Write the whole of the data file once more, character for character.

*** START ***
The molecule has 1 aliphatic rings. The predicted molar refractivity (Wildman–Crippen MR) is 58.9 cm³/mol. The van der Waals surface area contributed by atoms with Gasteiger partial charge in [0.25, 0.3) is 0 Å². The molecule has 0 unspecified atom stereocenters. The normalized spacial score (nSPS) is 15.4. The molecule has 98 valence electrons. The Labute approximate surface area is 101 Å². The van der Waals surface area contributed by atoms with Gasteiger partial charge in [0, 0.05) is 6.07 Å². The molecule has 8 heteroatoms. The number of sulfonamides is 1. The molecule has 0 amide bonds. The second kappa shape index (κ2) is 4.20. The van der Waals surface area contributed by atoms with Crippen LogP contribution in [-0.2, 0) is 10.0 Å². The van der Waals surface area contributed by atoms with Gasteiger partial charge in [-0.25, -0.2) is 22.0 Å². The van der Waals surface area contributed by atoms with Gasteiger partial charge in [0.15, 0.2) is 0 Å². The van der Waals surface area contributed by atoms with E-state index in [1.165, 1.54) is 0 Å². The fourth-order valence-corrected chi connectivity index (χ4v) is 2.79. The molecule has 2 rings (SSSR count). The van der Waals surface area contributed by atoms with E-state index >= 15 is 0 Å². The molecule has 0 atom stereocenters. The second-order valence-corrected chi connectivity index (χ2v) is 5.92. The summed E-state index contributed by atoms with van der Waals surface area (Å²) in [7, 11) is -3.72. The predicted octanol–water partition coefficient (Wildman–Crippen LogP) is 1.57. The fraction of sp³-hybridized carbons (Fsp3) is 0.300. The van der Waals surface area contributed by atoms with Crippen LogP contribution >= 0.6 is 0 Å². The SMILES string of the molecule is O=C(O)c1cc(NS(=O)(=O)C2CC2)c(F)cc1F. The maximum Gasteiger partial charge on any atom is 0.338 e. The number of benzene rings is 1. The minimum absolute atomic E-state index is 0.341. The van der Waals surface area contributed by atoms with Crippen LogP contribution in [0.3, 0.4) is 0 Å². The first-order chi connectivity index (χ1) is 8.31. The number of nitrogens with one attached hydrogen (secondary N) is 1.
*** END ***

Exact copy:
The molecule has 1 aliphatic rings. The predicted molar refractivity (Wildman–Crippen MR) is 58.9 cm³/mol. The van der Waals surface area contributed by atoms with Gasteiger partial charge in [0.25, 0.3) is 0 Å². The molecule has 0 unspecified atom stereocenters. The normalized spacial score (nSPS) is 15.4. The molecule has 98 valence electrons. The Labute approximate surface area is 101 Å². The van der Waals surface area contributed by atoms with Gasteiger partial charge in [0, 0.05) is 6.07 Å². The molecule has 8 heteroatoms. The number of sulfonamides is 1. The molecule has 0 amide bonds. The second kappa shape index (κ2) is 4.20. The van der Waals surface area contributed by atoms with Crippen LogP contribution in [-0.2, 0) is 10.0 Å². The van der Waals surface area contributed by atoms with Gasteiger partial charge in [-0.25, -0.2) is 22.0 Å². The van der Waals surface area contributed by atoms with Gasteiger partial charge in [0.15, 0.2) is 0 Å². The van der Waals surface area contributed by atoms with E-state index in [1.165, 1.54) is 0 Å². The fourth-order valence-corrected chi connectivity index (χ4v) is 2.79. The molecule has 2 rings (SSSR count). The van der Waals surface area contributed by atoms with E-state index >= 15 is 0 Å². The molecule has 0 atom stereocenters. The second-order valence-corrected chi connectivity index (χ2v) is 5.92. The summed E-state index contributed by atoms with van der Waals surface area (Å²) in [7, 11) is -3.72. The predicted octanol–water partition coefficient (Wildman–Crippen LogP) is 1.57. The fraction of sp³-hybridized carbons (Fsp3) is 0.300. The van der Waals surface area contributed by atoms with Crippen LogP contribution >= 0.6 is 0 Å². The SMILES string of the molecule is O=C(O)c1cc(NS(=O)(=O)C2CC2)c(F)cc1F. The maximum Gasteiger partial charge on any atom is 0.338 e. The number of benzene rings is 1. The minimum absolute atomic E-state index is 0.341. The van der Waals surface area contributed by atoms with Crippen LogP contribution in [0.3, 0.4) is 0 Å². The first-order chi connectivity index (χ1) is 8.31. The number of nitrogens with one attached hydrogen (secondary N) is 1.